A "shoe pack" has three seams IF we are talking about the same thing, front top, rear heal, and side. Here is a photo of a shoepack from Arrow Moccasin that is very much like the ones I've seen folks fashion. They call theirs the Ligonier Moccasin. This is also very similar to the pair that Mark Baker makes in one of his how-to videos.
It's not what you know, it's what you can prove
Posts: 3843 | Location: People's Republic of Maryland | Registered: 10 November 2004
Bearbelch, Welcome too the fire, on the women of the fur trade page there is agreat tutorial on making sideseam wintermocs. I used it to make a pair of hair on bison sideseams for both me and the wife.If you use bison be sure it is not an alum tanned hide,will not hold up.Learned that one the hard way. http://womenofthefurtrade.com/home.php What part of Colorado do you call home? Woodman
Yes, the shoe pack I was thinking of is the same as the one in Baker's book. I was planning on following the instructions but not sure of the weight of leather to use or sources for this leather. I would like to have something that will be warm for winter trekking or the occasional winter rendezvous. My timeline and location is late 1830's around Bent's Fort or what is now Colorado. I will check out the sites listed above and Woodman I live in Arvada. Thanks for the feedback.
Posts: 6 | Location: Colorado | Registered: 11 August 2011
I'm going to be a crab: how common were these shoepacs historically? I'm somewhat aware of heavy winter moccasins made of buffalo with the hair on the outside BUT...if truth be told..the subject of winter footwear is a difficult one. Snowshoes have been noted by mountain men. I've wondered whther just larger moccasins (plain old side seams)with blanket liners were worn. The big question for me is that such footwear is slippery- how did they get around in the snow? I don't have an answer but I think there is too much made of the Ligonier or shoe pac style.
To keep from slipping in moccasins in snow, take 1/4 inch dia hemp rope and wrap it around the moccasin covered foot over the instep a couple of time about an inch apart, then back around the ankle and tie off in front of ankle.
I used to wrap rope or chain around the runners of my dogsleds that way, too, when going down steep slopes.
The forest is a wilderness only to those that fear it, silent only to those that hear nothing. The forest is a friend to those that dwell within its' nature and it is filled with the sounds of life to those that listen.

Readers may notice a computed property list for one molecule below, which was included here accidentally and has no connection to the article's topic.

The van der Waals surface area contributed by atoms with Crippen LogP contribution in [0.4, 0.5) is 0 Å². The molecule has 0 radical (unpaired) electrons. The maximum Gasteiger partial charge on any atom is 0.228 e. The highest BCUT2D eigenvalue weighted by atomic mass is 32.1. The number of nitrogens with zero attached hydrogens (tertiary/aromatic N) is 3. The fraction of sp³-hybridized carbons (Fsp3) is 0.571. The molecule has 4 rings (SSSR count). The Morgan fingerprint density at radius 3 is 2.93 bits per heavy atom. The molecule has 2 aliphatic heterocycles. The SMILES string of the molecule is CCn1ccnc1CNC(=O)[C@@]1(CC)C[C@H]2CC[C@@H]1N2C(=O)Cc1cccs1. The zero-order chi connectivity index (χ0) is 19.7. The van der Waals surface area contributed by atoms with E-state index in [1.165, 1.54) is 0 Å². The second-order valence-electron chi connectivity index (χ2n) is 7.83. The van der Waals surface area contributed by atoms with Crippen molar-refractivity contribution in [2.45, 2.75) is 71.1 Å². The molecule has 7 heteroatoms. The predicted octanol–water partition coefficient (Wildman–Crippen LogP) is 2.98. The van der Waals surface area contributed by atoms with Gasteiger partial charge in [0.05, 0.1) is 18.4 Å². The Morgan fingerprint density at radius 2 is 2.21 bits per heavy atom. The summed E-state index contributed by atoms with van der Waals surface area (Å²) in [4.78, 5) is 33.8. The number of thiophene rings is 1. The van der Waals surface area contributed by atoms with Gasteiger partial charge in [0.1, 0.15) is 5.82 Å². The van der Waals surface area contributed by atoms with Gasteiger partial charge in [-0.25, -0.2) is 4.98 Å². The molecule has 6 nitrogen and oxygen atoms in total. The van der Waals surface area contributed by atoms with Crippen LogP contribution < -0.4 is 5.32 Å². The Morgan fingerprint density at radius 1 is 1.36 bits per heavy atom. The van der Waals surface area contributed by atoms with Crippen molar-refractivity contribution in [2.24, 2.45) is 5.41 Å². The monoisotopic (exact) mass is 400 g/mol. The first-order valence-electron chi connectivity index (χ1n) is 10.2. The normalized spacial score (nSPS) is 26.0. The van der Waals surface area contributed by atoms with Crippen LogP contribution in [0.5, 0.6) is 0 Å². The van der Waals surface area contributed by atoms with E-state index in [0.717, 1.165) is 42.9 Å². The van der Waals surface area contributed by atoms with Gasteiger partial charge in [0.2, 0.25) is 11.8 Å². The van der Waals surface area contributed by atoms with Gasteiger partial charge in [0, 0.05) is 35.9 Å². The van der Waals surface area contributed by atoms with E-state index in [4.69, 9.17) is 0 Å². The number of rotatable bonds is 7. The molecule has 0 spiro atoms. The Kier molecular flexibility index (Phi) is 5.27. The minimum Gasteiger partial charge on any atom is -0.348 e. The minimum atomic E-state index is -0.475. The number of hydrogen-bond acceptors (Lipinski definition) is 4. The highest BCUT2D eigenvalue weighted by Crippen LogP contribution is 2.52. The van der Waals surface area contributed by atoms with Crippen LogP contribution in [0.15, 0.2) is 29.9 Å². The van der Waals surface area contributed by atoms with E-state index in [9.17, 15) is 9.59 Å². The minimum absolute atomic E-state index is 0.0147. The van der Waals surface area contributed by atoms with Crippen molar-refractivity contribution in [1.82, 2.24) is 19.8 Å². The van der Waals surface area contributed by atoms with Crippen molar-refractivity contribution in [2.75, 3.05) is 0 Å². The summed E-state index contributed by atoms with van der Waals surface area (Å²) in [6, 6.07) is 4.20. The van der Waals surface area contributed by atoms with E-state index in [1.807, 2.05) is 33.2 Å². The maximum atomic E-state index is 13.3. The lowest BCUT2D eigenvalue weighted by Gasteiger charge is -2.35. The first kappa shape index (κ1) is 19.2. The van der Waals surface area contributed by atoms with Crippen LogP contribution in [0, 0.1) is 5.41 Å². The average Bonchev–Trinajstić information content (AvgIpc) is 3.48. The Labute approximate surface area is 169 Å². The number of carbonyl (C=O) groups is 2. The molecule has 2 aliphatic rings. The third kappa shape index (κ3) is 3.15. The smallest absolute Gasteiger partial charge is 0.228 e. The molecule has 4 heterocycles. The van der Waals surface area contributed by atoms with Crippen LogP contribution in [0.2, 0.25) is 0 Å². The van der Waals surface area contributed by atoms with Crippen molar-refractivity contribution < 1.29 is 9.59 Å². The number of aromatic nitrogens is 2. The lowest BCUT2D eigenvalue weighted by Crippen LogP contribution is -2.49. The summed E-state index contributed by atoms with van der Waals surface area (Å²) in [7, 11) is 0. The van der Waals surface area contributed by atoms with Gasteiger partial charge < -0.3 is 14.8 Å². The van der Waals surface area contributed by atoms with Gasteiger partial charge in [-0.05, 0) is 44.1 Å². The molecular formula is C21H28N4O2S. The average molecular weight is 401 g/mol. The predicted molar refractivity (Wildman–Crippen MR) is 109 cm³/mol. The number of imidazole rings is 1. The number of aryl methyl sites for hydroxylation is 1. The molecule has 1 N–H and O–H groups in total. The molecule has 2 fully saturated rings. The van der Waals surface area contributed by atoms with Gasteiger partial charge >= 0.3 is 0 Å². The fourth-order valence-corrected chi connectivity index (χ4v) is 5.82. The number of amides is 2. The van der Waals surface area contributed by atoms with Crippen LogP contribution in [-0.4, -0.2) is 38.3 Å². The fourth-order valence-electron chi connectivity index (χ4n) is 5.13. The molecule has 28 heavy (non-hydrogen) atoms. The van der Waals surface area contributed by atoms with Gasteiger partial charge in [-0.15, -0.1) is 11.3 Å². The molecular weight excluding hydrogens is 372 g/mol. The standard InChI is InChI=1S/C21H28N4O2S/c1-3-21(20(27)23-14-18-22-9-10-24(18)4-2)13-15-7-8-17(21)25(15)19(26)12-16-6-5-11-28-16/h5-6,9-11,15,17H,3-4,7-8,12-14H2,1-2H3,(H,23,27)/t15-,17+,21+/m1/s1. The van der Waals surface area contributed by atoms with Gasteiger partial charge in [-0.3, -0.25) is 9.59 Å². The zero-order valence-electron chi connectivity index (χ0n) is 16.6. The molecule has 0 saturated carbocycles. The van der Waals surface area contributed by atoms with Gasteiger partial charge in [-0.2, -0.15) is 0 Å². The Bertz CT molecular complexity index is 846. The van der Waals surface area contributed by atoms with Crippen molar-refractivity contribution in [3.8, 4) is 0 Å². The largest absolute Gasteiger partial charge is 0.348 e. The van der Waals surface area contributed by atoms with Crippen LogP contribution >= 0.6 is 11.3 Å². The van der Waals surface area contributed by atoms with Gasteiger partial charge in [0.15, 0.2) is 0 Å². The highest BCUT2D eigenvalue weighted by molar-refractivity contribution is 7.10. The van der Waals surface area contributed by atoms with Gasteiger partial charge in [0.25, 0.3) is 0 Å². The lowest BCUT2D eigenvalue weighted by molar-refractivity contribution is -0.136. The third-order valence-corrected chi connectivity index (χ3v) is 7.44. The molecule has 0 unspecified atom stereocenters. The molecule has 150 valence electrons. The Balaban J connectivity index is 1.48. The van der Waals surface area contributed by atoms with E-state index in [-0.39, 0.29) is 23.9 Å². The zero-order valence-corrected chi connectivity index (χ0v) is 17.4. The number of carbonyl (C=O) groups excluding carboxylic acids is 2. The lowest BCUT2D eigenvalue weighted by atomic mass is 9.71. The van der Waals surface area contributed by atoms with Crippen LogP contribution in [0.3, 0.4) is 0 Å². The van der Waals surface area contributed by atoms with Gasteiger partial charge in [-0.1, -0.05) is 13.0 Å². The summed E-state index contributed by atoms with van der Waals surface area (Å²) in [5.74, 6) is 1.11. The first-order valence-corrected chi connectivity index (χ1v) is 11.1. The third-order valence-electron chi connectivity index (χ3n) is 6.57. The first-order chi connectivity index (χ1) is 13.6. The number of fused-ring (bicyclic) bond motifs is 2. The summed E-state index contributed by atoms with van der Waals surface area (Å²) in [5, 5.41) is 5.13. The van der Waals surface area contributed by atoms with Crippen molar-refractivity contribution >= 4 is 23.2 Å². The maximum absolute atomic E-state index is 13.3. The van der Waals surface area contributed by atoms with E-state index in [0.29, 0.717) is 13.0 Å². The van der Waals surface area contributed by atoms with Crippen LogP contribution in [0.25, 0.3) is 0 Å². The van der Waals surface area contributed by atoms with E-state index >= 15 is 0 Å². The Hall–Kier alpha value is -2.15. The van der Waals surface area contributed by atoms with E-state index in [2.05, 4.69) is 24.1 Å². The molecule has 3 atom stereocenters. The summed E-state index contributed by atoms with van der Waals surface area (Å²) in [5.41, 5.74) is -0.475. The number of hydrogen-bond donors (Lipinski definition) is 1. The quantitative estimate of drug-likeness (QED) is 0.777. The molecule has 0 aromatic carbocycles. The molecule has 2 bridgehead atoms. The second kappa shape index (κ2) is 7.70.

Posts: 526 | Location: Bitterroot Valley | Registered: 23 October 2004
Bubba as far as I know with Buffalo hair mocs the hair goes inside much warmer. Two pipes I am still researching the best way to tell the difference between alum tanned and new method the two most common commercial tans for hair on buffaloe. Of on atrip this weekend where I will see some folks that could help me answer that question.
That makes sense about the hair on the inside. Many moons ago in my youth I wore moccasins with snowshoes and the deal was to wear so many socks that foot warmth didn't warm up the outside of the moccasins enough to melt snow and wet the moccasins. BUT, once I took the moc's off the snowshoes- I was always slipping around.
Bearbelch, Seeing that you have picked 1830’s western fur trade as your period, the most common style of moc’s for the mountain men of the area and time would be the side seam or the pucker vamp. Were there other styles in and around the Bents Fort area, yes. But if you never made moc’s before the side seam is the best to master and is easy to make in camp. In my years of use for winter footwear I use them only. I recommend you to follow and use the pattern that the WFT site that Woodman told you about. Good detail and works. I make an inner pair from hair on deer, elk or buffalo. Make the pattern a good 1” larger to allow for the hair inside. Don’t make them tight like you should do for summer moc’s. Winter you need some air room for insulation and wiggle room. Then make an outer pair to slip the hair on pair into, out of a good heavy elk hide. This way you can dry the outside pair and it gives you layers. Always remember there is no such thing as waterproof moc’s! I also made side seam blanket moc’s a pair for sleeping in and another pair to swap out with the hair on pair if they get wet. I have also found that buffalo hide just doesn’t seem to hold up that well long. It is very grainy. I hope this helps you.